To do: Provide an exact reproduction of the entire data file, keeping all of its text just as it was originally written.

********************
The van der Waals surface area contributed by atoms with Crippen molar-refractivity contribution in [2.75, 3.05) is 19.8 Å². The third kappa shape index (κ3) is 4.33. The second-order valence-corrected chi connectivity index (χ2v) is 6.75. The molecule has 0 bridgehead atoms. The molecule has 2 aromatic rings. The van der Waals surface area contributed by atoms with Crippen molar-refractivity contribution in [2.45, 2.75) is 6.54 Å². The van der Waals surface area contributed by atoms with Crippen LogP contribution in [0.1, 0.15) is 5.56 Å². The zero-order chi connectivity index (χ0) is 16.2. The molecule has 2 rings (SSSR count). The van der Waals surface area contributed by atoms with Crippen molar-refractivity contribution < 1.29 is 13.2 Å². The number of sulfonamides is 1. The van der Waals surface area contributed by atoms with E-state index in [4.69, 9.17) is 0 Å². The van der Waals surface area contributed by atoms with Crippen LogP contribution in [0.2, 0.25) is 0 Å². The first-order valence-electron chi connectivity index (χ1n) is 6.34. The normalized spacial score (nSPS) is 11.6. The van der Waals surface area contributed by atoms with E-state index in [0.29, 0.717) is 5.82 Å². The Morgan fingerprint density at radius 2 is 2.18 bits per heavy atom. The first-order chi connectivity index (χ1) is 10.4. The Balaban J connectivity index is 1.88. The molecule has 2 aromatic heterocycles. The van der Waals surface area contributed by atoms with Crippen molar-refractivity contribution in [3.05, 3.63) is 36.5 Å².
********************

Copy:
The van der Waals surface area contributed by atoms with Crippen molar-refractivity contribution in [2.75, 3.05) is 19.8 Å². The third kappa shape index (κ3) is 4.33. The second-order valence-corrected chi connectivity index (χ2v) is 6.75. The molecule has 0 bridgehead atoms. The molecule has 2 aromatic rings. The van der Waals surface area contributed by atoms with Crippen molar-refractivity contribution in [2.45, 2.75) is 6.54 Å². The van der Waals surface area contributed by atoms with Crippen LogP contribution in [0.1, 0.15) is 5.56 Å². The zero-order chi connectivity index (χ0) is 16.2. The molecule has 2 rings (SSSR count). The van der Waals surface area contributed by atoms with Crippen molar-refractivity contribution < 1.29 is 13.2 Å². The number of sulfonamides is 1. The van der Waals surface area contributed by atoms with E-state index in [4.69, 9.17) is 0 Å². The van der Waals surface area contributed by atoms with Crippen LogP contribution in [0.2, 0.25) is 0 Å². The first-order valence-electron chi connectivity index (χ1n) is 6.34. The normalized spacial score (nSPS) is 11.6. The van der Waals surface area contributed by atoms with E-state index in [0.29, 0.717) is 5.82 Å². The Morgan fingerprint density at radius 2 is 2.18 bits per heavy atom. The first-order chi connectivity index (χ1) is 10.4. The Balaban J connectivity index is 1.88. The molecule has 2 aromatic heterocycles. The van der Waals surface area contributed by atoms with Crippen molar-refractivity contribution in [3.05, 3.63) is 36.5 Å².